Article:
The first element is the setting. It is a complete village square surrounded by wooden houses all raised over the ground with outside staircases to go up to the main doors. These raised houses insist on the danger the sea represents when a tidal wave or a storm comes up to the coast. All made of wood. That's a brilliant idea and yet it is entirely unrealistic. It wants to be out of time and set in a past that could make the story plausible. That village looks like a pioneering settlement in New England in the 18th century, a puritan settlement in a way where everyone is meddling with the business of others because they are locked away from the world, and their only entertainment is to gossip and accuse the one they don't like of all abominable crimes.

The second is the house of Peter Grimes, or hut if you prefer. It looks like an upturned ship hull, a dream for many seamen who want to live on the earth as if they were on their boats. It is not without recalling some other uses of that concept, and in a way it reminds me of Moby Dick and of the whale which swallowed Jonas. Here the boat is swallowing the seaman even on the earth.

The third positive point is the use of crowds. The chorus is not in anyway set aside or gathered in one place. The chorus singers are moving as they were a real crowd and that gives a good illusion of the mass movements of a crowd when they are more or less chasing Peter Grimes.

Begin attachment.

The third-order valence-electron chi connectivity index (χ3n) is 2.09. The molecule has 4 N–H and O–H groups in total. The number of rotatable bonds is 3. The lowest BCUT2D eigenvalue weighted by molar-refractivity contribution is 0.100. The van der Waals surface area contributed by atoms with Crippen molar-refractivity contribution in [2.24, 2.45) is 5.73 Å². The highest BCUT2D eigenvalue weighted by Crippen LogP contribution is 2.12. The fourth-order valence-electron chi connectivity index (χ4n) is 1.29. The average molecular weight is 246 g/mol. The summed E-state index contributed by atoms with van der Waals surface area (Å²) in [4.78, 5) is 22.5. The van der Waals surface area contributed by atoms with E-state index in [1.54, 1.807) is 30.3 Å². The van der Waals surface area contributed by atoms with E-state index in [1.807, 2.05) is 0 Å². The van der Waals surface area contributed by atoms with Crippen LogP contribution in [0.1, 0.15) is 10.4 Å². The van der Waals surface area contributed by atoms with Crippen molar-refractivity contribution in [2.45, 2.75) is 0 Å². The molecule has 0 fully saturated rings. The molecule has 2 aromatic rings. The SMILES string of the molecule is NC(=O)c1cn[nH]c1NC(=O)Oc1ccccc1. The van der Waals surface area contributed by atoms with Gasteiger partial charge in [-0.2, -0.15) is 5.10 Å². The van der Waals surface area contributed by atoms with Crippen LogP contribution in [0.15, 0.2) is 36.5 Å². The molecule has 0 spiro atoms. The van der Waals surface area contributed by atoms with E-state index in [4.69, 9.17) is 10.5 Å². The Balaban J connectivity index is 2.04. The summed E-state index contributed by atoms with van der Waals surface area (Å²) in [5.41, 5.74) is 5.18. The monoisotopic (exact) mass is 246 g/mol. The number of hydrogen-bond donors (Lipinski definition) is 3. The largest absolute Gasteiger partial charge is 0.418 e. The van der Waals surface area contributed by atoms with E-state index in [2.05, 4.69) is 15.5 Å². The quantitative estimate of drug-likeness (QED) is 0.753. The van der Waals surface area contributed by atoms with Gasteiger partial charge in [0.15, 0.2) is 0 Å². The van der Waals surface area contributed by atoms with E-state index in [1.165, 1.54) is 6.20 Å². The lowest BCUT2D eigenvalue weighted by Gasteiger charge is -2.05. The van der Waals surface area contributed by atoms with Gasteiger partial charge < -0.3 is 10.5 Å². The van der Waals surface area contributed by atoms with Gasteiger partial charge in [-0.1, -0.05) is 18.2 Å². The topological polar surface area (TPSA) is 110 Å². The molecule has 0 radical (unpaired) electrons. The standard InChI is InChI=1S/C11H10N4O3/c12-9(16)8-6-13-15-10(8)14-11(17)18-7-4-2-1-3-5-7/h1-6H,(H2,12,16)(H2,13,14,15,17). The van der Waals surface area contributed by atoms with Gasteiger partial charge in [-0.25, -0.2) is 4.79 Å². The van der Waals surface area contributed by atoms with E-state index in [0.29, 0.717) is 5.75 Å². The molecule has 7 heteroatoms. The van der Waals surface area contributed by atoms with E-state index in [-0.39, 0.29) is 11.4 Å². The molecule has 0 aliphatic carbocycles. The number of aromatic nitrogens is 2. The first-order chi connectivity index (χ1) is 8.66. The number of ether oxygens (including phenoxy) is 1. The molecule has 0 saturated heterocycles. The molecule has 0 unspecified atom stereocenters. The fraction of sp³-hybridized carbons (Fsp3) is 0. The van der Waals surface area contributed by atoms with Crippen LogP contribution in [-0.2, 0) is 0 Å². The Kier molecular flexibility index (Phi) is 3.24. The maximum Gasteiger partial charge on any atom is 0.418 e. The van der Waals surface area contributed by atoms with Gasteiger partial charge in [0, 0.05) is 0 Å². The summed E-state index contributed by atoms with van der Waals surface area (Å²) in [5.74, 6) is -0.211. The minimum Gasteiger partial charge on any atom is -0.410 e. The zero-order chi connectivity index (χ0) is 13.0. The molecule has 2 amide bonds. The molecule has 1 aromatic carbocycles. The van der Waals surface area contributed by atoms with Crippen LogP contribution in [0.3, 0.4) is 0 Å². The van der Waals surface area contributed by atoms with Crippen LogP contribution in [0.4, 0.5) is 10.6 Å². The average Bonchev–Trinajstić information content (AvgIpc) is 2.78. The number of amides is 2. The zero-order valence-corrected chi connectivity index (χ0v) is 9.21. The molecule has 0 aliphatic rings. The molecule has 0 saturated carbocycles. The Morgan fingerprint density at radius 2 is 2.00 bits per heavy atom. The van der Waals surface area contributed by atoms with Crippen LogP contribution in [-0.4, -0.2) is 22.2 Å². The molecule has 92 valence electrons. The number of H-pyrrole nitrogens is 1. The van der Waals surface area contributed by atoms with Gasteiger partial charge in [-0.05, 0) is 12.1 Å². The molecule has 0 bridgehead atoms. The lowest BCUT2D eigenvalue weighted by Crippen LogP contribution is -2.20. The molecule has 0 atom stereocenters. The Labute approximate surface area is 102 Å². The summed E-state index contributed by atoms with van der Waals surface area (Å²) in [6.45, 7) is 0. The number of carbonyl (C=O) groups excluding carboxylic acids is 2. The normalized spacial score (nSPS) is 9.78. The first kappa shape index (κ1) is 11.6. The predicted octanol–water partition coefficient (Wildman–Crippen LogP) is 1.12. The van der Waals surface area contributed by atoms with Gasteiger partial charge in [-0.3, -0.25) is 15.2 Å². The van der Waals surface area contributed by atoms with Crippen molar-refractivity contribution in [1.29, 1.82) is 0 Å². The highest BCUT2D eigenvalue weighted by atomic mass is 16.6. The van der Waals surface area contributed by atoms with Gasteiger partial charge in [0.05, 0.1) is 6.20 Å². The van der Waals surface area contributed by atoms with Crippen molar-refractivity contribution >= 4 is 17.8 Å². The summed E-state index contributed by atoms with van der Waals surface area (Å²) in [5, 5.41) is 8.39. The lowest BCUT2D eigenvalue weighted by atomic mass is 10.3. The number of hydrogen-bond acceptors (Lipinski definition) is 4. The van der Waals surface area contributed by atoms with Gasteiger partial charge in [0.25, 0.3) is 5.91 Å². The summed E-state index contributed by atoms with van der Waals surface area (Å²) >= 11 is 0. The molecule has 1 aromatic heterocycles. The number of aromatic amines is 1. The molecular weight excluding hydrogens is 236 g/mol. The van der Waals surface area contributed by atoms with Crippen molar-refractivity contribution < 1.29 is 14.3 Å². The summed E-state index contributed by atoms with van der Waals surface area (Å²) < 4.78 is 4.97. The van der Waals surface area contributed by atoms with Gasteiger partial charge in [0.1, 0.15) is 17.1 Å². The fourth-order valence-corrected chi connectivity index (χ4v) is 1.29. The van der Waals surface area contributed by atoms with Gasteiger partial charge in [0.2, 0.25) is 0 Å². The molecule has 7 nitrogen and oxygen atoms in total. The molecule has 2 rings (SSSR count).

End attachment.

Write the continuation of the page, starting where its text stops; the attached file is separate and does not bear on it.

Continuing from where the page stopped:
The fourth point is the very clear distinction between the officials of the village and that crowd. They move alone and not along with a mass of people and they are dressed in a slightly different way. The lawyer and mayor for example with his red coat, or Ellen, the widowed school-teacher, with a knitted sweater and a big brooch. There is thus a clear distinction between the important people and the common people, on top of the fact that the former are the soloists.

The story is of course what is essential in that opera that is telling us a story. It is a very bleak story. Peter Grimes, a solitary sailor, needs an apprentice and he takes orphans from the workhouse in the next but rather distant city. The profession of fisherman is a very difficult profession with many hazards and we could say it is not a profession for children of let's say 10. What's more Peter Grimes seems to be rather rough and careless. In other words his apprentices seem to die by accident in a rather repetitive way. Helped by Ellen at first, he is abandoned by her when she discovers that the new apprentice is being brutalized. One day when trying to run away from the hostile crowd climbing up to his hut, the new apprentice slips and falls off the cliff to his death. Peter Grimes hides away for a couple of days but he has to come back and there a retired captain gives him the only piece of advice that would pacify the village: take tour boat, go out at sea and sink the boat and yourself. And he does it.

The story is depicting a brutal world that is not so much so physically, but I would say socially. The people are meddling with their neighbors' business all the time, creating tension and stress and pushing people to the brink of sanity and causing over-reactions more than anything else. This is perfectly rendered in this production.